Supreme court’s order on Article 35 A validity for J&K all you want to know

article 35 A

A day ahead of Friday’s hearing, Jammu and Kashmir woke up to an isolated road on Thursday using all kinds of transports, educational institutions and business establishments remained closed on a shutdown call by separatists across the state. The Supreme Court on Friday adjourned the hearing petitions challenging the constitutional validity of Article 35-A that provides special status to individuals of this state. The court has recorded the matter for hearing in the next week of January 2019.


Separatists leaders Syed Ali Geelani, Mirwaiz Umar Farooq and Yasin Malik, under the banner of Joint Resistance Leadership (JRL), called for a two-day strike as they fear the judgment Bharatiya Janata Party along with its ideological mentor RSS – a controversial right-wing organization will alter the demography of the Valley.

People those are involved in this petition

A three-judge bench comprising Chief Justice Dipak Misra, Justice A M Khanwilkar and Justice D Y Chandrachud, is hearing a few petitions to the topic, such as the one registered by We the Citizens.

There was, which A Request Registered ” We the Citizens, with an NGO, Contended that Article 35A and Article 370 of the Constitution Contrasts among rest of India and the citizens of Kashmir and Jammu.

The NGO required the apex court should term Article 35-A”unconstitutional” because it had been a”temporary supply” that came into effect instantly and wasn’t introduced before Parliament.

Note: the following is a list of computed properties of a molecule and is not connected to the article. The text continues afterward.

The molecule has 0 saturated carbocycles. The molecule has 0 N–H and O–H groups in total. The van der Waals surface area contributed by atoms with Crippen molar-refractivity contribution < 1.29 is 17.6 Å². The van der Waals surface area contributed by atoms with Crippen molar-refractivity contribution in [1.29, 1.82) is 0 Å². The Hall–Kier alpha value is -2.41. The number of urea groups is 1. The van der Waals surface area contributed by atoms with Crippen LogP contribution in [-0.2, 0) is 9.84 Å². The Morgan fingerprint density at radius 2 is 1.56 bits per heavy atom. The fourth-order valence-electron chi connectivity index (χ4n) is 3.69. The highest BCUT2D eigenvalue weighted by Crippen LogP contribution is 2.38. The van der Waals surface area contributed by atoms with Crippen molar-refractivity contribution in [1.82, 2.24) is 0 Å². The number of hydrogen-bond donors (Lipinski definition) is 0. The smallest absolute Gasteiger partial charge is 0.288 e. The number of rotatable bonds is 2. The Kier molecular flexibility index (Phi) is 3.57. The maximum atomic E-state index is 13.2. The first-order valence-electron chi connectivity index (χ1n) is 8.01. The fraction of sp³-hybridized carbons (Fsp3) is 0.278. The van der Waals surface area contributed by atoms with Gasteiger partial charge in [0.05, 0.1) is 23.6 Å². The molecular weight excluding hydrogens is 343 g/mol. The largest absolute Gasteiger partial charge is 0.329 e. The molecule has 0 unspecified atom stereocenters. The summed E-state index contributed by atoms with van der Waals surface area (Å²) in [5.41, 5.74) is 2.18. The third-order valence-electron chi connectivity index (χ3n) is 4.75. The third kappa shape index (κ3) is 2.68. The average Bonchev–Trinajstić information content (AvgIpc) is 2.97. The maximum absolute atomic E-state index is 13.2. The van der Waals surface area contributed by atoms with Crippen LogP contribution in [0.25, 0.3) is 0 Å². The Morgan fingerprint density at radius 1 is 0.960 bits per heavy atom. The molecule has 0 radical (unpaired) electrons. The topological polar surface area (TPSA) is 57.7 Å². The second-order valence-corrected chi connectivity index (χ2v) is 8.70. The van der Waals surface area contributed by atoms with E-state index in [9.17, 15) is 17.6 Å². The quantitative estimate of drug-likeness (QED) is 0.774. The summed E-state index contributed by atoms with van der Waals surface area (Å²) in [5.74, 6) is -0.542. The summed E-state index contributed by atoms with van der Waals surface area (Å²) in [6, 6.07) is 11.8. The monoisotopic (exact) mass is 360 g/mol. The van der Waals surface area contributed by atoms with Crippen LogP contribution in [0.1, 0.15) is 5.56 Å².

Highlights of the news Supreme court’s order on Article 35 A

The Article 35A of the Indian Constitution grants special rights and privileges to the “permanent residents” of Jammu and Kashmir. It was added to the Constitution of India in accordance with the Article 370 of the Indian Constitution. The Article was added through a Presidential order issued by the then President of India Rajendra Prasad on May 14, 1954.

What is article 35 A?

Article 35A of the Indian Constitution is an article that empowers the Jammu and Kashmir state’s legislature to define “permanent residents” of the state and provide special rights and privileges to those permanent residents. It was added to the Constitution through a Presidential Order, i.e., The Constitution (Application to Jammu and Kashmir) Order, 1954 – issued by the President of India on 14 May 1954, exercising the powers conferred by the clause of the Article 370 of the Indian Constitution, and with the concurrence of the Government of the State of Jammu and Kashmir.

  • No person who is not a Permanent Resident of Jammu and Kashmir can own property in Jammu and Kashmir.
  • No person who is not a Permanent Resident of Jammu and Kashmir can obtain job within Jammu and Kashmir Government.
  • No person who is not a Permanent Resident of Jammu and Kashmir can join any professional college run by government of Jammu and Kashmir or get any form of government aid out of government funds.

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